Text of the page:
On the day that the school year finally ended on Friday, June 12, 1964, the Fab Four had an unfathomable eight songs in the Top 10 of the US Billboard charts that week. We simply couldn’t get enough of them. Over the next five years, the group would record 237 original songs and release a jaw-dropping 13 studio albums. The Beatles’ last song on their final album, 1969’s Abbey Road, provided their own epitaph: “And in the end, the love you take – is equal to the love you make.”

These days, there’s an entire generation of Americans who now keep the Kennedy assassination and the appearance of the Beatles in the US in the same pocketful of memories.

I am one of them.

Recently, when I visited my hometown of Wellesley, I drove the length of Benvenue Street, the same road I had ventured down as a boy on my bike when I heard that President Kennedy had been shot. As I approached the precipitous slope where the Thompson mailbox had once stood, I impulsively hummed, “I Want to Hold your Hand,” aloud. At that moment, I remembered it all, especially what happened after the darkness of Dallas. After “a long, cold lonely winter,” an unlikely band from Liverpool, England had ultimately reminded millions of young Americans how great it was to be both young and alive.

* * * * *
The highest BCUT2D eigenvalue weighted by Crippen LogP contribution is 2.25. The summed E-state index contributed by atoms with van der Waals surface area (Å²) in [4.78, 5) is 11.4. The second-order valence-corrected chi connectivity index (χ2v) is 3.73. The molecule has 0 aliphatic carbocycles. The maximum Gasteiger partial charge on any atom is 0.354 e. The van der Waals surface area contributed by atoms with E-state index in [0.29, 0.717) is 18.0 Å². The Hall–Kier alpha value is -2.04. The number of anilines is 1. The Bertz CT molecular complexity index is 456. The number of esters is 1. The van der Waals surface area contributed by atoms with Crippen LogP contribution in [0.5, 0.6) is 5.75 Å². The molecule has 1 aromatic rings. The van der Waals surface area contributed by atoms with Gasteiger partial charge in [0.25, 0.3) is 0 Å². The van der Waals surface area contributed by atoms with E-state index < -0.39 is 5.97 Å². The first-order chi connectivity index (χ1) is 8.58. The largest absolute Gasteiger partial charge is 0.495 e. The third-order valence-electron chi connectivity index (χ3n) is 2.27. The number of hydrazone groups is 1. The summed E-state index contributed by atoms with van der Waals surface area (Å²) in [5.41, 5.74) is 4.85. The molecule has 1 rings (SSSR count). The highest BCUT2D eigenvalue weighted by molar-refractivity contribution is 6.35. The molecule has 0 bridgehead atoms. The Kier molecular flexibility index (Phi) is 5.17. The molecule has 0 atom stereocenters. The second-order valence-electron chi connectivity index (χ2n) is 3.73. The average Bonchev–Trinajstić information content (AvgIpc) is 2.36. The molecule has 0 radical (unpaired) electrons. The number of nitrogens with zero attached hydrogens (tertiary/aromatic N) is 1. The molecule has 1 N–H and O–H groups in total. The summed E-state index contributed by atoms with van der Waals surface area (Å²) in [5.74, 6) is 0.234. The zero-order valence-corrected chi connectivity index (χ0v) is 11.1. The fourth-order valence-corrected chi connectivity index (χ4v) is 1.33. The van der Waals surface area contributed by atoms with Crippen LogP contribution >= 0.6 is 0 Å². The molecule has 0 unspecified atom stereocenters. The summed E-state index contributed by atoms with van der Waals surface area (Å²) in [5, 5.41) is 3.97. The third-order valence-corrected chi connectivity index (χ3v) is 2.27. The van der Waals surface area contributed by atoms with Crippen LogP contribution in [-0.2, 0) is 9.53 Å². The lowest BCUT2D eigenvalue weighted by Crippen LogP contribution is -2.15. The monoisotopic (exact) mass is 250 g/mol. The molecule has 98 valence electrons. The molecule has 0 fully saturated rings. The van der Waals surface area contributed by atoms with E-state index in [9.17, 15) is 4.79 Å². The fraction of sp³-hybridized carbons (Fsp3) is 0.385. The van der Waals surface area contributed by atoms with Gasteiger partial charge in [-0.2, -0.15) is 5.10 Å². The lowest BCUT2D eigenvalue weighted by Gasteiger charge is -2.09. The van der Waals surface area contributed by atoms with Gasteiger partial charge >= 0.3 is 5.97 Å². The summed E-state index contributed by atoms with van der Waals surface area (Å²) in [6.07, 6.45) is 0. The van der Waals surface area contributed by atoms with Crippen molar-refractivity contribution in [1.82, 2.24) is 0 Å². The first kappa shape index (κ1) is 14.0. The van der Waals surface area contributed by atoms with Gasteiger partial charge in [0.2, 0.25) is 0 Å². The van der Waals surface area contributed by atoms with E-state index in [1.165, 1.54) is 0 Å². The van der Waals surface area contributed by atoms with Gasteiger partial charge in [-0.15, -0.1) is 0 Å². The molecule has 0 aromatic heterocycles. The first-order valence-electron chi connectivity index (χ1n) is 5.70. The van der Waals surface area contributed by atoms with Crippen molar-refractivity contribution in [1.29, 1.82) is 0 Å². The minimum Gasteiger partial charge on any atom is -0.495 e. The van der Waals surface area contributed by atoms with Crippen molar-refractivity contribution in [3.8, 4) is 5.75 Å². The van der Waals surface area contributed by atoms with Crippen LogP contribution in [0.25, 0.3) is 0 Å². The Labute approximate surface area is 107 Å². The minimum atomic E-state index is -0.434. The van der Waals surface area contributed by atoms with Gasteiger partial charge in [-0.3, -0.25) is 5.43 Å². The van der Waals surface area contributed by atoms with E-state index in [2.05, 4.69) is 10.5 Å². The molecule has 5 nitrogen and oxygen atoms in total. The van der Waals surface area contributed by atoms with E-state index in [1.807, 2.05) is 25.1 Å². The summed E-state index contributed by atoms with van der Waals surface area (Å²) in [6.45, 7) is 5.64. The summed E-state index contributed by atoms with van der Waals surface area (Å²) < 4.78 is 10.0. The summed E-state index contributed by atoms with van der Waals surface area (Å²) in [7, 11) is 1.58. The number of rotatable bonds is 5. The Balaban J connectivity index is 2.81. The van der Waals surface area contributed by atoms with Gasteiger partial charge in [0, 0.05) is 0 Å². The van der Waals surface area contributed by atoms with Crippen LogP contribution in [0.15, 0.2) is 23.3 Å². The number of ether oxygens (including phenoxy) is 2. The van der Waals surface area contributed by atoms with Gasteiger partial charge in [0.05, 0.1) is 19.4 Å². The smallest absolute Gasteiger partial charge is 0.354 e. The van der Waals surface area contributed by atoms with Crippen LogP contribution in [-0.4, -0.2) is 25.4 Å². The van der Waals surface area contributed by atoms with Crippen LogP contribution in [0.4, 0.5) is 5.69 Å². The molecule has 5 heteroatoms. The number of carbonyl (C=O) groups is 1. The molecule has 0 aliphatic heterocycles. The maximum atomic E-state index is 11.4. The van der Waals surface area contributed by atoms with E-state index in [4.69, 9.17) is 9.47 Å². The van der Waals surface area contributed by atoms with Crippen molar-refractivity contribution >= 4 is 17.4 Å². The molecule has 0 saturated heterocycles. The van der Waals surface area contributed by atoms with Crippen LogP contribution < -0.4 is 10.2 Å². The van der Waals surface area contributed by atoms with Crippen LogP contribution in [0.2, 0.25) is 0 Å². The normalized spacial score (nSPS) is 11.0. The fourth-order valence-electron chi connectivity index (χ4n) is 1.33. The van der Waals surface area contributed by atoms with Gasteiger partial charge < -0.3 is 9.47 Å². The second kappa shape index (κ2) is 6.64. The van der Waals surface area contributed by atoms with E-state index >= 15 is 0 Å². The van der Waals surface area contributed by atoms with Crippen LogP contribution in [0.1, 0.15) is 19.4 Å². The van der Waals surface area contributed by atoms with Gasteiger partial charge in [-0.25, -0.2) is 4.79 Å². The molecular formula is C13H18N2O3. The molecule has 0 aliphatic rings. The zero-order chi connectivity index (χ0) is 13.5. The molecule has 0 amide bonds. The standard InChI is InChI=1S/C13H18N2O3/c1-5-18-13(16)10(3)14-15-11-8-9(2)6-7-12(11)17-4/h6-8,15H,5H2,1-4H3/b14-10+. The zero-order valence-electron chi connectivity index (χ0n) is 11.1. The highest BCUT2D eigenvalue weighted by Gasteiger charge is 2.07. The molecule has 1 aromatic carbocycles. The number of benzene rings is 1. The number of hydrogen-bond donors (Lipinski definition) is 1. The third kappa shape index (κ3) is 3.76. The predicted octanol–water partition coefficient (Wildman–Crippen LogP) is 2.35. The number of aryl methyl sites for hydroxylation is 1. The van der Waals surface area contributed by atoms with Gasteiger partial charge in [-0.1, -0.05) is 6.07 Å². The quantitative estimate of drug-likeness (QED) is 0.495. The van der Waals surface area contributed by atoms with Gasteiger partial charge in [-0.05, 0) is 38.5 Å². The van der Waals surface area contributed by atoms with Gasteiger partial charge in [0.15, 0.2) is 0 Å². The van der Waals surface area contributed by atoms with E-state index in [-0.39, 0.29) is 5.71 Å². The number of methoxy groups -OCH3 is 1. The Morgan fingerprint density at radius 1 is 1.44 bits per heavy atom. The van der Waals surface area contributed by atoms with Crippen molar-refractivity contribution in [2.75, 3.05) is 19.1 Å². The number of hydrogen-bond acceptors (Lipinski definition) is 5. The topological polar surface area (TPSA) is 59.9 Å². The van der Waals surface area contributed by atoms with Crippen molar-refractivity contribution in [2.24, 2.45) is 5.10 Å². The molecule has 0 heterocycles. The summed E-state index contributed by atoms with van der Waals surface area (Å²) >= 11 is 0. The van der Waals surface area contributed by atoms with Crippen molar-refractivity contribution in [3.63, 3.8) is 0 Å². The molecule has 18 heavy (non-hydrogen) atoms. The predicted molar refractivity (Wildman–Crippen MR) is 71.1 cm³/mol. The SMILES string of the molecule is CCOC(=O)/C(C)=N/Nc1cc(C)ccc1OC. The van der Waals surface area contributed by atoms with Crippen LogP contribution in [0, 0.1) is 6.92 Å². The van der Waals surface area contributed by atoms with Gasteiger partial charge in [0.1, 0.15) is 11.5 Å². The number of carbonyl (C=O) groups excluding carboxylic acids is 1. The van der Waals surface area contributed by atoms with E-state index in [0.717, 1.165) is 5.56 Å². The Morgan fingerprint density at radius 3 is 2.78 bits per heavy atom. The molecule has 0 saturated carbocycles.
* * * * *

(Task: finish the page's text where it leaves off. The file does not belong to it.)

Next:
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Read This – And Thank Yourself

One clammy afternoon this past July, an affable rising senior named George entered my classroom seeking my advice on how to answer “a particularly troublesome college admissions question.”

When George slumped down in the chair next to me, he immediately shared the alleged supplemental conundrum, an inquiry which was required to complete his application to one of the top 50 colleges in the country.  When I perused through the question, I smiled. It seemed simple enough to me:  “In 250 words or less, discuss the work of fiction you have read on your own, which has helped you most to understand the complexity of the world.”